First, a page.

Recent years have seen growing interest in and media coverage of Asian philanthropy. But the phenomenon remains under-analyzed and not well understood. In , authors Ruth A. Shapiro, Manisha Mirchandani, and Heesu Jang set out to examine how Asian philanthropy works, how it differs from philanthropy in the West, and what we are likely to see in the way of trends and developments in the coming years.
The book, which is available as a free download and is based on thirty case studies of successful service delivery organizations (SDOs) and social enterprises as well as interviews with high-net-worth individuals, consists of nine chapters — the majority written by Shapiro. Each is devoted to a specific topic, from the laws governing philanthropy in different countries, to the strategies employed by Asian philanthropists, to the role of impact investing. Together, they present a much-needed overview of the state of Asian philanthropy in the twenty-first century.
The book opens with a brief historical survey of how charity — the act of doing good — and philanthropy — the formalized and systematic process of doing good — have evolved in various Asian countries. Differences notwithstanding, the authors make clear that there's a long history of charitable giving in Asia that is rooted in a cultural predilection to help one's family and clan and a tradition of giving to service delivery organizations (SDOs) rather than public advocacy groups.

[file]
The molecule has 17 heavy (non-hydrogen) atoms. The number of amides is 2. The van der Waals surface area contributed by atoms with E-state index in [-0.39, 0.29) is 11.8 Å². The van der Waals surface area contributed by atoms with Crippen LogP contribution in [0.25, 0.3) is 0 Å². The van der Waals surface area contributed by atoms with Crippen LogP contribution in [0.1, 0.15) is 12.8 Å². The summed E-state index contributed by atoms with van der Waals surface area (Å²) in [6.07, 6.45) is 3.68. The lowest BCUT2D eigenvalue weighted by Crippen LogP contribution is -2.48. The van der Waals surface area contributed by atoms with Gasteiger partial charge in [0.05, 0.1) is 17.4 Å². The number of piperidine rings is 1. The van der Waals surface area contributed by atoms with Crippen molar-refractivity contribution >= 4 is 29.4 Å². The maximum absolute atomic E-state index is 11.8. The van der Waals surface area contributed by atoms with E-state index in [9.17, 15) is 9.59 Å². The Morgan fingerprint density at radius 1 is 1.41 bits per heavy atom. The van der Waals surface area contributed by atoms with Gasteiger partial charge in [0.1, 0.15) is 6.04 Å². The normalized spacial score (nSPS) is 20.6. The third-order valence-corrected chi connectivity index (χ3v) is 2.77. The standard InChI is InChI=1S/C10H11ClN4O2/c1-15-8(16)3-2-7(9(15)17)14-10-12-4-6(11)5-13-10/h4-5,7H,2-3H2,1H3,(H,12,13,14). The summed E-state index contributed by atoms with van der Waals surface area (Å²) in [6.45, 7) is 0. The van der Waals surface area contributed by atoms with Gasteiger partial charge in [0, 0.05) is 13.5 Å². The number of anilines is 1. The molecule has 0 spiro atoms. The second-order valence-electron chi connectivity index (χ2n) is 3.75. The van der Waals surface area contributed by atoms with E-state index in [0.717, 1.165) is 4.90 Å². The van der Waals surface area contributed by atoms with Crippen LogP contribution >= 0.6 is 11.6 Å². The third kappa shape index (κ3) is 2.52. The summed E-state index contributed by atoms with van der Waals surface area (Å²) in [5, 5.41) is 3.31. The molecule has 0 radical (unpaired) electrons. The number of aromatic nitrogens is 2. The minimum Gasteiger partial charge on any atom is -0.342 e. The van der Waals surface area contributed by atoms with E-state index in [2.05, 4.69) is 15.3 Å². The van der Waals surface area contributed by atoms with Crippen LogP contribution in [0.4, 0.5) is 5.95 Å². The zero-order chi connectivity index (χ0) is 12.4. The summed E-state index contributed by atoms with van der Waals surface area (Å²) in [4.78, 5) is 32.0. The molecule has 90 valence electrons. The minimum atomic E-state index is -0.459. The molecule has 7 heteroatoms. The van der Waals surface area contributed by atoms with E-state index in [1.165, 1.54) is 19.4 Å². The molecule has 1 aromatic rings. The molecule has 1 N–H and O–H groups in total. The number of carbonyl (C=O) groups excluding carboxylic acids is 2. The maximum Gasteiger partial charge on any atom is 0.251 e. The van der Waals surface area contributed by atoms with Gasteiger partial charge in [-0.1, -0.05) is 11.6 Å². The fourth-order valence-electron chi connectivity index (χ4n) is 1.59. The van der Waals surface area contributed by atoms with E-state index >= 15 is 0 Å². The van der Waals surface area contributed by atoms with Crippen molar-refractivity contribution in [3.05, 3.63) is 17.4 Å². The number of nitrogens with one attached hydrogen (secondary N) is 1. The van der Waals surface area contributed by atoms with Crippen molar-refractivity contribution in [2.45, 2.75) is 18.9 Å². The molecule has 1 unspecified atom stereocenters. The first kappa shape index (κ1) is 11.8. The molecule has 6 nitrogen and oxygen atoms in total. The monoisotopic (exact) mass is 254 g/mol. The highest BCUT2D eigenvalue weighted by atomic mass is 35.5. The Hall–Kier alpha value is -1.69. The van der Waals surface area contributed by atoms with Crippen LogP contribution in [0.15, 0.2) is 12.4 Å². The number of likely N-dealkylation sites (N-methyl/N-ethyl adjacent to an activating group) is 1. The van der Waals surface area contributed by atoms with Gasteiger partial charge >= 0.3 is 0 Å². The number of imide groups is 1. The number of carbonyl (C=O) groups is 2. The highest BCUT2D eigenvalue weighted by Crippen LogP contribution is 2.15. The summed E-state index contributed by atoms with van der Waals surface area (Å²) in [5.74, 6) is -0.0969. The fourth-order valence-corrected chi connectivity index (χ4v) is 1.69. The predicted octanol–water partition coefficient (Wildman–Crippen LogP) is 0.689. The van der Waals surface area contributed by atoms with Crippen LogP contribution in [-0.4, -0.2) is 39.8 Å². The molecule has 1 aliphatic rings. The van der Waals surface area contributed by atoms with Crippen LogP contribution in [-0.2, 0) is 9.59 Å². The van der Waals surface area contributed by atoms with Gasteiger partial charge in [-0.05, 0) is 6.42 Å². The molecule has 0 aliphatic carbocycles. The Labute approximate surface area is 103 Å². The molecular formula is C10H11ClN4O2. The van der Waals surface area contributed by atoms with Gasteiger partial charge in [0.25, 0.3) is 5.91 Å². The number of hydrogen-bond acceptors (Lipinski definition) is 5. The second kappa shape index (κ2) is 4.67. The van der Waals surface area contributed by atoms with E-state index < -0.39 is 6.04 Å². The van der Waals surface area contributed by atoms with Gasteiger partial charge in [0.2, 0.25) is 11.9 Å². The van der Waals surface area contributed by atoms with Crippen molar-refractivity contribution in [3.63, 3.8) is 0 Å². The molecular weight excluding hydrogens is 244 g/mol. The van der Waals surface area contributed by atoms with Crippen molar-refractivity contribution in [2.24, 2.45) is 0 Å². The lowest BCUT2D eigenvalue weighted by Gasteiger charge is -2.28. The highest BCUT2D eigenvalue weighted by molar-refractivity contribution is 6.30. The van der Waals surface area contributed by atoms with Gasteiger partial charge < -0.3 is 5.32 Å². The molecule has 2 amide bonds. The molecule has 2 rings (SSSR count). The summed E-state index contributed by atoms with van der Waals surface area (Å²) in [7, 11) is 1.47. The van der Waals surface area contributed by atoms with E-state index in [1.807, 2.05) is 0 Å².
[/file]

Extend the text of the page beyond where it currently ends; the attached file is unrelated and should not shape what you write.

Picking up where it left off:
It makes sense, therefore, that the book would focus on SDOs. They may or may not be connected to government and may or may not be social enterprises, but, as the authors emphasize, they are distinct from public advocacy organizations whose aim is to influence public policy. It's a distinction that is reinforced in the United States by the tax code — 501(c)(3)s versus (c)(4)s, for example — but which no country in Asia has codified into law. Nevertheless, it's an important distinction in Asian countries, "where donors rarely wish to cross officials at odds with challenging advocacy."
What's more, the desire to support one's kin-related networks persists, says Shapiro, because of what she calls a nonprofit "trust deficit." As she explains: "For [Asian] philanthropists, relationships are often the only means by which one can conduct due diligence." In some countries, the low levels of trust may be due to changing regulations that are ambiguous and confusing for donors; to the absence of accountability mechanisms for nonprofits when it comes to spending; to a general confusion around the goals of many nonprofits; and, finally, to a perception that a country's "best and brightest" gravitate to the for-profit sector and that nonprofits are run by less qualified individuals.
Well aware of the situation, governments across Asia have started to reform their laws and tax codes to better distinguish advocacy groups from SDOs; strengthen nonprofit transparency mechanisms; and provide tax incentives for charitable giving, all with the aim of boosting local philanthropy. In India, for example, the government has instituted a law that requires companies with annual revenues of $150 million to give at least 2 percent of their after-tax or net profit to charity.